The B-side of this single, “Knife Edge”, is probably the second best-known song from ELP’s debut album. It opens with three chords, then leaves Lake on bass (with a standard G-D-A-E tuning) unaccompanied on the verses, with the dam bursting on the chorus (with Emerson’s keyboard playing a prominent role). The song’s lyrics depict a man on the verge of a mental breakdown: “Just a step cried the sad man/Take a look down at the madman/Theatre kings on silver wings/Fly beyond reason”. The song’s melody complements these lyrics well, conveying a dark atmosphere, and shifting expertly between the quiet parts and the louder parts, mirroring a shift in the main protagonist’s mind between calm and disquietude. There is a bridge section in this song that begins about two and a half minutes into the track which incorporates themes from classical music, before the final verse and the coda (which incorporates a turntable-coming-unplugged finale). On this track more than on any track on the first album, ELP comes closest to realizing the potential of the heady art rock they were forging, and thus “Knife Edge” stands out as the outstanding achievement of the band’s first long player.

The single (U.S. catalog #: 45-44106) was issued on Island Records in the U.K. and Cotillion Records in the U.S. (as shown in the accompanying photo). In some countries, the single was issued with a picture sleeve (one such picture sleeve is also shown in an accompanying photo). The success of “Lucky Man” was only the beginning of a fertile period for Emerson, Lake and Palmer, a period which saw the release of four studio albums (“Tarkus”, “Trilogy”, and “Brain Salad Surgery”, in addition to the debut album) and two live albums (1971’s “Pictures at an Exhibition” and 1974’s “Welcome Back My Friends To The Show That Never Ends”). Emerson, Lake and Palmer became practitioners of the sub-genre of symphonic rock. After the release of “Welcome Back My Friends”, ELP took a 3-year hiatus to reinvent its music, but in the meantime they lost touch with the changing music scene. Their last studio album of the 1970s, “Love Beach” (1978) was a commercial and critical disappointment (even the band admitted it was only released to fulfill a contractual obligation), although it did eventually go gold. In the early 1980s, Carl Palmer joined the supergroup Asia (“Heat of the Moment”, “Only Time Will Tell”). When Emerson and Lake decided to reform ELP, Palmer declined, and they recruited ex-Rainbow drummer Cozy Powell. This lineup released one moderately successful album, “Emerson, Lake and Powell” (1986). Keith Emerson and Greg Lake ended their short-lived reunion after the supporting tour. Emerson next formed the band 3 with Robert Berry taking Lake’s place on bass, this time bringing Palmer back into the fold. The resulting album, “To the Power of Three”, was largely unsuccessful, and 3 soon folded. In 1992, Emerson, Lake and Palmer reunited and issued and album, “Black Moon” (1992). Their 1992/1993 world tours were successful, and the band issued a follow-up album, “In the Hot Seat” (1994). The band toured worldwide in 1996, 1997 and 1998, but in significantly smaller venues than the ones in which they had previously played. The band has not toured since 1998, nor have they released any new material since 1994, but rumors of an upcoming tour have surfaced. The band will play a one-off fortieth anniversary reunion concert at the High Voltage Festival in Victoria Park on July 25, 2010.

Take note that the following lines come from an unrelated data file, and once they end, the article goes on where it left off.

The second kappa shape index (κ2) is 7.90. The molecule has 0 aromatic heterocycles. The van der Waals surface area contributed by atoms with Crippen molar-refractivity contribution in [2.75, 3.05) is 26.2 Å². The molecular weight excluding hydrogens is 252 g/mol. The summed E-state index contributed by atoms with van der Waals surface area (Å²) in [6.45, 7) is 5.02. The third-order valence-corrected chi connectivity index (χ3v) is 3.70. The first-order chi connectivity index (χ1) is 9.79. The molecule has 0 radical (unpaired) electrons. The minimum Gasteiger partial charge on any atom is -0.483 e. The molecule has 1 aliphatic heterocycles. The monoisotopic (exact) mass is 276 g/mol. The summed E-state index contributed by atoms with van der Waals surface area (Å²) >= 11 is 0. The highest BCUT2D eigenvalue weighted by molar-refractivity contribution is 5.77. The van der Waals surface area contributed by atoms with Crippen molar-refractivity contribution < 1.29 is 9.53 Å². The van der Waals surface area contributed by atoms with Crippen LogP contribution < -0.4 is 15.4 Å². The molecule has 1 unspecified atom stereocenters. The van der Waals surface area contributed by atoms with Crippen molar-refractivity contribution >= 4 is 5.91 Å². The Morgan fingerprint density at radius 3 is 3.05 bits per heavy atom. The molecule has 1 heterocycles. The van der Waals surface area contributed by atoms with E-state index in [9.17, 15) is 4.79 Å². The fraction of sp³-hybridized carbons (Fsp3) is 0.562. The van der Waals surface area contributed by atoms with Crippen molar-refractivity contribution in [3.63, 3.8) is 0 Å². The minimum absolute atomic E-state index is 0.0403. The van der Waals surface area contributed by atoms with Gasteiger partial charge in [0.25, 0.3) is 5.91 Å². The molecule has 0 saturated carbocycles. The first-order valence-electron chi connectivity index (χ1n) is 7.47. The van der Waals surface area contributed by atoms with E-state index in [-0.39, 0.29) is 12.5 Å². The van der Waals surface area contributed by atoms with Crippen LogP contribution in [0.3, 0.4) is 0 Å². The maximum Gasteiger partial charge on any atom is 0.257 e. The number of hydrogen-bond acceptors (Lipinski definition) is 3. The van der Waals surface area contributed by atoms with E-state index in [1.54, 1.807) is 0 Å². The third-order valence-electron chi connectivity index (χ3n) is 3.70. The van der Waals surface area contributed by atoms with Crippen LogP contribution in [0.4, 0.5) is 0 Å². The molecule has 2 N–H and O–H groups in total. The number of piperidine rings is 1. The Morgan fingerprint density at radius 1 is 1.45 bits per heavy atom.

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One Response  
  • Jackelyn Figone writes:
    March 2nd, 20108:22 pmat

    Hi I think the information posted on your blog is great, I have bookmarked you =D